a recording system configured to collect data representative of a propagation of the plurality of optical pulses in the object, wherein the data comprises time-temperature responses; and
a processor coupled to the recording system and configured to receive the data from the recording system, the processor configured to determine a reflectivity value and a coating characteristic time using time-temperature responses,
wherein the processor is configured to determine a thickness value and a thermal conductivity value for the insulative coating using the reflectivity value and the coating characteristic time.
29. An apparatus for determining thickness and thermal conductivity for an insulative coating disposed on a substrate of an object, the apparatus comprising:
a source for applying a plurality of optical pulses on a surface of the object, wherein the surface comprises the insulative coating;
a recording system configured to collect data representative of a propagation of the plurality of optical pulses in the object, wherein the data comprises time-temperature responses; and
a processor coupled to the recording system and configured to receive the data from the recording system, the processor configured to determine a reflectivity value and a coating characteristic time using time-temperature responses,
wherein the processor is configured to measure a deltalog value and an inflection point value from the respective time-temperature response.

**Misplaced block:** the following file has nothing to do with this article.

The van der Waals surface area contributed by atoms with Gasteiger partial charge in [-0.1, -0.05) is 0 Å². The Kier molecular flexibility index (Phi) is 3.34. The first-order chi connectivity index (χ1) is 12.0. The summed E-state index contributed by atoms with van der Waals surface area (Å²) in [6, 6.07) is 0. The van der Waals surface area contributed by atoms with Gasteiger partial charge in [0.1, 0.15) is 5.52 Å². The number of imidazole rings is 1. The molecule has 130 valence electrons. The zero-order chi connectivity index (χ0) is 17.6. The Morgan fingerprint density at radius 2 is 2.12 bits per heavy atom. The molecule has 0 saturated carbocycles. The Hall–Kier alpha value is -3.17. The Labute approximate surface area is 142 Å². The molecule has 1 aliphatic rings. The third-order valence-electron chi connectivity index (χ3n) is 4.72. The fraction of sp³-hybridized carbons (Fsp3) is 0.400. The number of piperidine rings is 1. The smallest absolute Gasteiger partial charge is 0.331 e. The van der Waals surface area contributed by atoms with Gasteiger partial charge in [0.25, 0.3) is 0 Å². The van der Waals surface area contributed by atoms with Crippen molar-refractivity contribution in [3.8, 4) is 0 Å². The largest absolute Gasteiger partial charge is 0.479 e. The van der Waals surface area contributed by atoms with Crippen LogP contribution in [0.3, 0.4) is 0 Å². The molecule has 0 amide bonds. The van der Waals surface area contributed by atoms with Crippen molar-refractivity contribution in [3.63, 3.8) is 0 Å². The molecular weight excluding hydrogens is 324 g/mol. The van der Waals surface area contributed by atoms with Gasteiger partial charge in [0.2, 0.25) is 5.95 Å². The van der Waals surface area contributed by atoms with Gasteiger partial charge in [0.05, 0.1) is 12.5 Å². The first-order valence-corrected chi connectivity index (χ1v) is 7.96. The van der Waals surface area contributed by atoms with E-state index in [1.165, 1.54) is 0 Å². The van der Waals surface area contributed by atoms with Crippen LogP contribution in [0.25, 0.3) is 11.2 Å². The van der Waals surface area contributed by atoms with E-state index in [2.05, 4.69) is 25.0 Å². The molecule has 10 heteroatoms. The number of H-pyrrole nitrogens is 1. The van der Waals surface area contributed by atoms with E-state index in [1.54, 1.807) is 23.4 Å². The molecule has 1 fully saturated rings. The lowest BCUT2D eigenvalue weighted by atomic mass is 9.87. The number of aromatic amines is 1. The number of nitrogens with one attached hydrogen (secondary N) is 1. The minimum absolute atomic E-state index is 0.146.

30. The apparatus of claim 29, wherein the processor is configured to calculate a plurality of coating characteristic values using the deltalog value or the inflection point value.
31. The apparatus of claim 30, wherein the plurality of coating characteristic values comprise at least one of a coating effusivity value, a reflectivity value, a variable, a coating characteristic time, or a thermal diffusivity value.
32. A computer implemented nondestructive testing method for determining thickness and thermal conductivity for an insulative coating, the method comprising:
obtaining a respective time-temperature response for the insulative coating and for a substrate from data representative of a propagation of a plurality of optical pulses in the insulative coating and the substrate, wherein the insulative coating is disposed on the substrate;
measuring a deltalog value, an inflection point value, or a combination thereof, from the respective time-temperature responses;
calculating a coating effusivity value, or a coating characteristic time, or a combination thereof;
calculating a thermal conductivity value using the respective time-temperature response for the insulative coating and for the substrate;
calculating a thermal diffusivity value using the thermal conductivity value;
determining a thickness value for the insulative coating using the thermal diffusivity value; and
outputting the thickness value and the thermal conductivity value to a computer display device, or a printer, or a combination thereof.
33. The method of claim 32, comprising calculating a reflectivity value from the deltalog value and determining a variable using the reflectivity value.
34. A computer implemented method for determining thickness and thermal conductivity for an insulative coating, the method comprising: